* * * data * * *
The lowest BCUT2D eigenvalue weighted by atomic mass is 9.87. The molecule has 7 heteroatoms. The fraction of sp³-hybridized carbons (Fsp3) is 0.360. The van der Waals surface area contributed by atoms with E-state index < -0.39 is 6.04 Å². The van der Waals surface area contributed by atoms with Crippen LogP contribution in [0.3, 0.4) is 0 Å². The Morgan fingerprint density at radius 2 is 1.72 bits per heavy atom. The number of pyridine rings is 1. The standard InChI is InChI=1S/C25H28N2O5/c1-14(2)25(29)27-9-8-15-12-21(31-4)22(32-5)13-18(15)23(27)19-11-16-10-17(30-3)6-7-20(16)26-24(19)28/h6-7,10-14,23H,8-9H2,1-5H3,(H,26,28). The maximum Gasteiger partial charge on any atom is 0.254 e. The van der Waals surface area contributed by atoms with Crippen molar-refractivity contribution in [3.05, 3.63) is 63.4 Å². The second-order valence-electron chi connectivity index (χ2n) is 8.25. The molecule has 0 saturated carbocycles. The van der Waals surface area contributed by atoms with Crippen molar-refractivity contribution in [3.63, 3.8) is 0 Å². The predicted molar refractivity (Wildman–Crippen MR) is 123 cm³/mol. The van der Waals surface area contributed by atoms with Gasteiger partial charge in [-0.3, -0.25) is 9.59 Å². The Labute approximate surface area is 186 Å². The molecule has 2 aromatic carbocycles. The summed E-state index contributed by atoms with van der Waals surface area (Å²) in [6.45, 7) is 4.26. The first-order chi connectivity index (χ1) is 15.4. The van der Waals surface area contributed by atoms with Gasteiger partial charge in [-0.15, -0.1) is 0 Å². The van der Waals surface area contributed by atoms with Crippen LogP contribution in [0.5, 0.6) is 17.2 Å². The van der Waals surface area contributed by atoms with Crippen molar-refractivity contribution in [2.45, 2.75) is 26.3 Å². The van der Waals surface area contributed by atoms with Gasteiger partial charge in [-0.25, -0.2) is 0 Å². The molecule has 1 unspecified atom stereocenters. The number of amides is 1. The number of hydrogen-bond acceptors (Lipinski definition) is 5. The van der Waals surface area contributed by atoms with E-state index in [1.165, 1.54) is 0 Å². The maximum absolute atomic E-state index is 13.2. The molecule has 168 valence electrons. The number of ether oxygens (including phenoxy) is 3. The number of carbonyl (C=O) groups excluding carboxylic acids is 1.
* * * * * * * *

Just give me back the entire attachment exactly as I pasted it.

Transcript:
The lowest BCUT2D eigenvalue weighted by atomic mass is 9.87. The molecule has 7 heteroatoms. The fraction of sp³-hybridized carbons (Fsp3) is 0.360. The van der Waals surface area contributed by atoms with E-state index < -0.39 is 6.04 Å². The van der Waals surface area contributed by atoms with Crippen LogP contribution in [0.3, 0.4) is 0 Å². The Morgan fingerprint density at radius 2 is 1.72 bits per heavy atom. The number of pyridine rings is 1. The standard InChI is InChI=1S/C25H28N2O5/c1-14(2)25(29)27-9-8-15-12-21(31-4)22(32-5)13-18(15)23(27)19-11-16-10-17(30-3)6-7-20(16)26-24(19)28/h6-7,10-14,23H,8-9H2,1-5H3,(H,26,28). The maximum Gasteiger partial charge on any atom is 0.254 e. The van der Waals surface area contributed by atoms with Crippen molar-refractivity contribution in [3.05, 3.63) is 63.4 Å². The second-order valence-electron chi connectivity index (χ2n) is 8.25. The molecule has 0 saturated carbocycles. The van der Waals surface area contributed by atoms with Crippen molar-refractivity contribution in [3.63, 3.8) is 0 Å². The predicted molar refractivity (Wildman–Crippen MR) is 123 cm³/mol. The van der Waals surface area contributed by atoms with Gasteiger partial charge in [-0.3, -0.25) is 9.59 Å². The Labute approximate surface area is 186 Å². The molecule has 2 aromatic carbocycles. The summed E-state index contributed by atoms with van der Waals surface area (Å²) in [6.45, 7) is 4.26. The first-order chi connectivity index (χ1) is 15.4. The van der Waals surface area contributed by atoms with Gasteiger partial charge in [-0.15, -0.1) is 0 Å². The van der Waals surface area contributed by atoms with Crippen LogP contribution in [0.5, 0.6) is 17.2 Å². The van der Waals surface area contributed by atoms with Crippen molar-refractivity contribution in [2.45, 2.75) is 26.3 Å². The van der Waals surface area contributed by atoms with Gasteiger partial charge in [-0.25, -0.2) is 0 Å². The molecule has 1 unspecified atom stereocenters. The number of amides is 1. The number of hydrogen-bond acceptors (Lipinski definition) is 5. The van der Waals surface area contributed by atoms with E-state index in [1.165, 1.54) is 0 Å². The maximum absolute atomic E-state index is 13.2. The molecule has 168 valence electrons. The number of ether oxygens (including phenoxy) is 3. The number of carbonyl (C=O) groups excluding carboxylic acids is 1.